There are hundreds of unclassified languages, most of them extinct, although there are some, albeit relatively few, that are still spoken; in the following list, the extinct languages are labeled with a dagger (†).

Absence of data[]

These languages are unclassifiable, not just unclassified, as we have nothing to classify. Sometimes a classification is assumed from ethnicity or location. Often, what is recorded of a supposed language amounts to little more than "other people used to live over there, and they spoke differently than we do". There are hundreds of such names in the literature, far too many to list here. (See, for example, a list of unclassified languages of South America.)

Scarcity of data[]

Many of these languages are also considered unclassifiable, as the amount of data may not be enough to reveal close relatives if there were some. For others there may be enough data to show the language belongs to a particular family, but not where within it, or to show the language has no close relatives, but not enough to conclude that it is a language isolate.

Unrelated to nearby languages and not commonly examined[]

Basic vocabulary unrelated to other languages[]

Not closely related to other languages and no academic consensus[]

Languages of dubious existence[]

Some 'languages' turn out to be fabricated, as Kukurá of Brazil.

See also[]

Notes[]

  1. ^ There has been no successful interaction with North Sentinel Island for 300 years, and not a single word of the language is known.
  2. ^ The Harappan 'script' that decipherers rely on for identification is indecipherable so far, and is likely not actually a script.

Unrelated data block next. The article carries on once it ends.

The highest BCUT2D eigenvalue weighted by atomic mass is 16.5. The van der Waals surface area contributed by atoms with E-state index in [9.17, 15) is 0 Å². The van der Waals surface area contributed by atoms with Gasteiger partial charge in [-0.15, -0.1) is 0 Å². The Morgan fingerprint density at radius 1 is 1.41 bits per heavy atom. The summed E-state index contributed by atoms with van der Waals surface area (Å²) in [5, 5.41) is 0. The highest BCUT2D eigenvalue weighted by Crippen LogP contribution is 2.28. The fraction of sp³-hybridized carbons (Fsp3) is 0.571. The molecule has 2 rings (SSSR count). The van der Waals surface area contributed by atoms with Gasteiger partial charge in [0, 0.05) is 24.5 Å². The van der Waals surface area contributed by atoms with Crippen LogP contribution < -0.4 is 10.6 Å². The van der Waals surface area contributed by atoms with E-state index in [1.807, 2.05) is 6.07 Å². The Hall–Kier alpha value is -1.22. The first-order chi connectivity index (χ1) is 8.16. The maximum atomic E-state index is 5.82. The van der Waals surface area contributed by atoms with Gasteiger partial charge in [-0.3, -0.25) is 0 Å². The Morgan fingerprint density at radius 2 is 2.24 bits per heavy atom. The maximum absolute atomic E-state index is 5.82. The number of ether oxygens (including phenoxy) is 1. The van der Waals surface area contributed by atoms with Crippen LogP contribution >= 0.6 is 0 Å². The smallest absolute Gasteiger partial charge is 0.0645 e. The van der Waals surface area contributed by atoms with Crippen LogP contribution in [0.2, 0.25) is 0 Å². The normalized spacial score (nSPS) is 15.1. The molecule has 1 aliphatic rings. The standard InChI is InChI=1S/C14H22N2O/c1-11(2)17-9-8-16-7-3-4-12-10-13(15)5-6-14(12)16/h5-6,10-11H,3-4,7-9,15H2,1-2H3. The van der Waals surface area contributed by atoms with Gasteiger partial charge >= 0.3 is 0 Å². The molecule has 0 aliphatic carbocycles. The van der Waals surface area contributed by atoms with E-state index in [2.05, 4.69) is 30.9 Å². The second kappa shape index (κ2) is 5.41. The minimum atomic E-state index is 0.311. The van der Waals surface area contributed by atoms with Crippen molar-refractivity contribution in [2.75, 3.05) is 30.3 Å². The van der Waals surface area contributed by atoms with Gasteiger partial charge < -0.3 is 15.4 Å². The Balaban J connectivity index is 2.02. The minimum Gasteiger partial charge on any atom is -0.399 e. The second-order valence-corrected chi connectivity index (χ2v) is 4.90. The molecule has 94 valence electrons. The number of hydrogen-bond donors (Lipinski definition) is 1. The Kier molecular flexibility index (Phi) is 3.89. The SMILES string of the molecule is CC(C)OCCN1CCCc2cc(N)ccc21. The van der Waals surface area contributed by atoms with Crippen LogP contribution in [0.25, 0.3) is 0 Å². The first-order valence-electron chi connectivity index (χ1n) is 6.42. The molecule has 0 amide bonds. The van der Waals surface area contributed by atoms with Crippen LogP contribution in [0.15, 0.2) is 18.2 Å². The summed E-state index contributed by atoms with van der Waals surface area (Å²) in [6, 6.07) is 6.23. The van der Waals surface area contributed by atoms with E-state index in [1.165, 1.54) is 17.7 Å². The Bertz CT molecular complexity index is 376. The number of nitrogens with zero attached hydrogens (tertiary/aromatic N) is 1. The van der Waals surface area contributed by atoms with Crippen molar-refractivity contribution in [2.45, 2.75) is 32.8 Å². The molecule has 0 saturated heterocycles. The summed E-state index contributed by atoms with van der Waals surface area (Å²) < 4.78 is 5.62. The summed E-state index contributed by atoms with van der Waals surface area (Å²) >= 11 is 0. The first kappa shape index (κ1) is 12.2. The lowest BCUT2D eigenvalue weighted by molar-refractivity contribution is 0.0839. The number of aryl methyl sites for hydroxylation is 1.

3. ^ According to Rupert Moser, "The Hamba were hunters and gatherers who were resettled and scattered in the 1950s, when their hunting-and-gathering area [located northwest of Nachingwea south of the Mbemkuru River] was planned to be used for ground-nut-plantations. Though that project failed for climatical reasons, the Hamba vanished or were assimilated by neighbouring groups [such as the Matumbi and Yao in addition to those listed next]. Already before parts of them had been assimilated by invading Mwera, Ndonde, Ndendeule and Ngindo."[3]
  4. ^ 'Okwa' is attested by one word collected in the 18th century, tschabee 'God' (in German orthography), which we don't even know is a native word rather than a loan. The language is not so much unclassified as unidentified.[4]

References[]

  1. ^ Hasnain, Imtiaz (2013-07-16). Alternative Voices: (Re)searching Language, Culture, Identity …. Cambridge Scholars Publishing. p. 314. ISBN 9781443849982.
  2. ^ Muysken, Pieter (2008). From Linguistic Areas to Areal Linguistics. John Benjamins Publishing. p. 168. ISBN 9027231001.
  3. ^ Gabriele Sommer, 'A Survey on Language Death in Africa', in Brenzinger (2012) Language Death, p. 351.
    See Hammarström, Harald; Forkel, Robert; Haspelmath, Martin, eds. (2017). "Hamba". Glottolog 3.0. Jena, Germany: Max Planck Institute for the Science of Human History.)
  4. ^ Hammarström, Harald; Forkel, Robert; Haspelmath, Martin, eds. (2017). "Okwa". Glottolog 3.0. Jena, Germany: Max Planck Institute for the Science of Human History.